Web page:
So here we are in Pokhara. A peaceful town full of hikers. It’s chillier here in Pokhara than in Kathmandu. The air is also cleaner than Kathmandu. It’s a beautiful place to relax and unwind before the torture of climbing the mountain begins.











We arrived at approximately 4pm and the first thing we did was walked straight to Baba Guesthouse and checked in. After checking in, we took a walk to the famous Pokhara Lake. The scenery is to die for. There were people canoeing, relaxing and simply there to enjoy the view.

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Load shedding is a must in Nepal. We had a few load shedding time in Kathmandu at 6pm as well in Pokhara. We asked the locals why is this still happening? They just said that Nepal is big and they don’t have enough power to supply electricity 24/7. At 730pm, the generator kicked in, and Pokhara is lighted up again.

We had our early dinner at the Guesthouse and went straight to bed. We needed a good rest before tomorrow where the hike starts.

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Our next post will be on our hiked up from Nayapul to our first stop Thikedunga. We hope you enjoyed this post. Sorry again to keep you waiting. We promise to work on the next post as soon as possible.

For those interested to share your journeys around the globe, do follow @journeykita on Instagram. Tag us or hastag #journeykita and we will say Hi.

p/s: Fadza is still working on his book on Nepal.


Photographed by Fadza Ishak
Re Narrated by Nina Zainorin
I: @journeykita
E: fadzaninatravel@gmail.com


Himalaya Nepal: Kathmandu. Part 1.

Kathmandu, Nepal
3 October 2014.

Greetings backpackers! As you all know, Journeykita landed in Kathmandu in October for few days before proceeding up to Ghorepani. First of all, we had a great week in Nepal. Although we weren’t at our best health condition, we still made it to the top.

However, this post is mainly about Kathmandu. We spent 2 days  in Kathmandu before we headed up to witnessed the Himalayas.

Upon our arrival at Tribhuvan Airport, we had to fill in the forms for VISA and it took us almost two hours to reach the Immigration Counter. Our advise is before coming, make sure you take a day off to the embassy and apply your VISA as it will help you save time and energy.

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Upon our arrival, we were greeted by the staff from Avalon House as we exited the arrival gate. He was there standing holding a piece of paper with our names written on it. He then quickly put his hands together and said “Namaste”. How wonderful?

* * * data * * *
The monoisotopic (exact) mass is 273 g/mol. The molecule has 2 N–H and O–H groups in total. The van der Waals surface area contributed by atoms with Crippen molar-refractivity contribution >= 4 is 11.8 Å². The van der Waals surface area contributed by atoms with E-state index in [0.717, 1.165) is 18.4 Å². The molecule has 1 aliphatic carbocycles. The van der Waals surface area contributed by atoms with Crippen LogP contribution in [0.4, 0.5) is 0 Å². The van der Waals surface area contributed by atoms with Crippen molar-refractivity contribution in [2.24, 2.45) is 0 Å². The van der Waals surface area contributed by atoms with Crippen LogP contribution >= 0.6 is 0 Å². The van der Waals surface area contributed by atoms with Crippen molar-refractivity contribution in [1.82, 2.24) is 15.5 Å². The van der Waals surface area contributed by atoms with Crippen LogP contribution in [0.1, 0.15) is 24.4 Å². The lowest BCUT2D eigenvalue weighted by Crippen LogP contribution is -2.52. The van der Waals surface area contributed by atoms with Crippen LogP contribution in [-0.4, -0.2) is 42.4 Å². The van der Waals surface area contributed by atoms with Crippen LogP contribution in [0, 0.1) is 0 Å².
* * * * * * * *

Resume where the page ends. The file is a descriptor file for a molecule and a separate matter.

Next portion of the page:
The weather was beautiful. Windy and clear blue skies for an evening walk around Thamel.

Tribhuvan Airport – Avalon House, Thamel.

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Avalon House, Kathmandu.

As soon as we reached Avalon House, we settled down and straight went to meet Saput who was the owner of Avalon House to help us with our trip up to Ghorepani. Before we made our decision to visit Nepal, we stayed connected with Saput. Basically, he helped a lot in making our budget trip worth while.

Saput took out his map and showed us the routes to Ghorepani. He then suggested to go on the 5 days hike up to Ghorepani with a guide + porter.

The minute we settled with Saput, we went up to the roof top to for a quick view at Thamel’s street and mountains as background.

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The street of Thamel, Kathmandu.

When strolling on the streets of Thamel with the objective of bread hunting, we discovered that there are more than breads to hunt. There are stalls selling sort of taco along the streets. Made with egg + vegetables + seasonings wrapped with pita bread. It costs us NR30. A little salty for me but hey, when you’re travelling somewhere you’re not sure if you’re ever gonna come back… you must try everything you come across.

Besides hunting for Nepalese tradition foods (which I’m going to tell you more later), we came across shops selling hiking gears. Some will work around your budget and some will fight for their price. They sell hiking shoes, walking sticks, backpack, thick jackets, hiking pants and all the things you need to prepare before you hike.

We managed to find a Stupa (a dome-shaped building erected as a Buddhist shine) hidden somewhere on the streets of Thamel. Took some pictures and headed back home for dinner on the rooftop overlooking magic.

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First night in Chilly Kathmandu.

We consider our-self lucky to be in Nepal on the night they celebrate Dashain Festival. As explained by Saput, Dashain also spelled Dasain is the celebration of victory of good over evil. This festival symbolize that good always prevail after the bad. The locals stayed close to their home and the night was quiet at certain places.

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We ended our first night just chilling with Saput. He shared ideas on places to visit in Kathmandu, Nepalese traditions and also the story of The Nepal Royal Massacre. Fadza had the idea of interviewing a local about The Nepal Royal Massacre before we flew and he basically nailed it this time.

Anyway, Fadza is on the verge of printing a book about our visit to Nepal. He will include the interview in his book.

That’s about it for now. Here are our brief costing for day 1 in Kathmandu.

– Avalon House: MYR44.00 p/n/p plus airport pickup.

– Visa: USD 25/person for less than 15 days visit

– Food: Bread (we had a bad one for the first night) MYR3.00

– Mineral Water NR25.00, Street food NR30

– Getting around: We walk every where. Almost.

Next post, we will tell you more about the food we tried the next following day, the things we saw that we didn’t see the first day and a Singaporean friend we met in Kathmandu.

Last but not least, for those who waited for this particular post to finish, thank you very much. Follow us on our Instagram @journeykita and share your travelling experience with us.

Photographed by Fadza Ishak
Written/Re-narrated by Nina Zainorin
I: @journeykita
E: fadzaninatravel[at]gmail.com